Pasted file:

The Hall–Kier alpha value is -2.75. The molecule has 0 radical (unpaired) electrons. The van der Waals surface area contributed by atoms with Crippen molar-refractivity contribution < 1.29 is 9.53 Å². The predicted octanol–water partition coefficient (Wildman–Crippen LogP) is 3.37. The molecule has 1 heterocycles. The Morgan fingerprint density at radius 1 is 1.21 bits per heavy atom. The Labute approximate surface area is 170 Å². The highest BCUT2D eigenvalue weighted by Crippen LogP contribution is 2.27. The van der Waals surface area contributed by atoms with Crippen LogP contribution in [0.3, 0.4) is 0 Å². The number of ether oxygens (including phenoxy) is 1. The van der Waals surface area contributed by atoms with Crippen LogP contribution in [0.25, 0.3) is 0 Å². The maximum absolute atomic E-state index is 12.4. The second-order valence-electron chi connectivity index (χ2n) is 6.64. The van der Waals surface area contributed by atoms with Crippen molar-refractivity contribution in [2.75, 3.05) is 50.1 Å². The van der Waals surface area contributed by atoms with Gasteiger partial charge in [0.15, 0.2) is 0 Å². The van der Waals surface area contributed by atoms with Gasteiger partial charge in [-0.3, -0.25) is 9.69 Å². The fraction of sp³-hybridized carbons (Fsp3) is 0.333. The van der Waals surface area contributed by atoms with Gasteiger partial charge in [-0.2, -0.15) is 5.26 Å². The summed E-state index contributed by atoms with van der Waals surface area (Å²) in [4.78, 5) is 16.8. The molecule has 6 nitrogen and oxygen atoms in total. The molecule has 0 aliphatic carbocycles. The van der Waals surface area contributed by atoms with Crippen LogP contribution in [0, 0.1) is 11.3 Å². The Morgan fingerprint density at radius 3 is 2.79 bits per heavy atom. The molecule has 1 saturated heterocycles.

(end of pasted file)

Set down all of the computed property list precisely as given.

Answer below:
The Hall–Kier alpha value is -2.75. The molecule has 0 radical (unpaired) electrons. The van der Waals surface area contributed by atoms with Crippen molar-refractivity contribution < 1.29 is 9.53 Å². The predicted octanol–water partition coefficient (Wildman–Crippen LogP) is 3.37. The molecule has 1 heterocycles. The Morgan fingerprint density at radius 1 is 1.21 bits per heavy atom. The Labute approximate surface area is 170 Å². The highest BCUT2D eigenvalue weighted by Crippen LogP contribution is 2.27. The van der Waals surface area contributed by atoms with Crippen LogP contribution in [0.3, 0.4) is 0 Å². The number of ether oxygens (including phenoxy) is 1. The van der Waals surface area contributed by atoms with Crippen LogP contribution in [0.25, 0.3) is 0 Å². The maximum absolute atomic E-state index is 12.4. The second-order valence-electron chi connectivity index (χ2n) is 6.64. The van der Waals surface area contributed by atoms with Crippen molar-refractivity contribution in [2.75, 3.05) is 50.1 Å². The van der Waals surface area contributed by atoms with Gasteiger partial charge in [0.15, 0.2) is 0 Å². The van der Waals surface area contributed by atoms with Gasteiger partial charge in [-0.3, -0.25) is 9.69 Å². The fraction of sp³-hybridized carbons (Fsp3) is 0.333. The van der Waals surface area contributed by atoms with Gasteiger partial charge in [-0.2, -0.15) is 5.26 Å². The summed E-state index contributed by atoms with van der Waals surface area (Å²) in [4.78, 5) is 16.8. The molecule has 6 nitrogen and oxygen atoms in total. The molecule has 0 aliphatic carbocycles. The van der Waals surface area contributed by atoms with Crippen LogP contribution in [0, 0.1) is 11.3 Å². The Morgan fingerprint density at radius 3 is 2.79 bits per heavy atom. The molecule has 1 saturated heterocycles.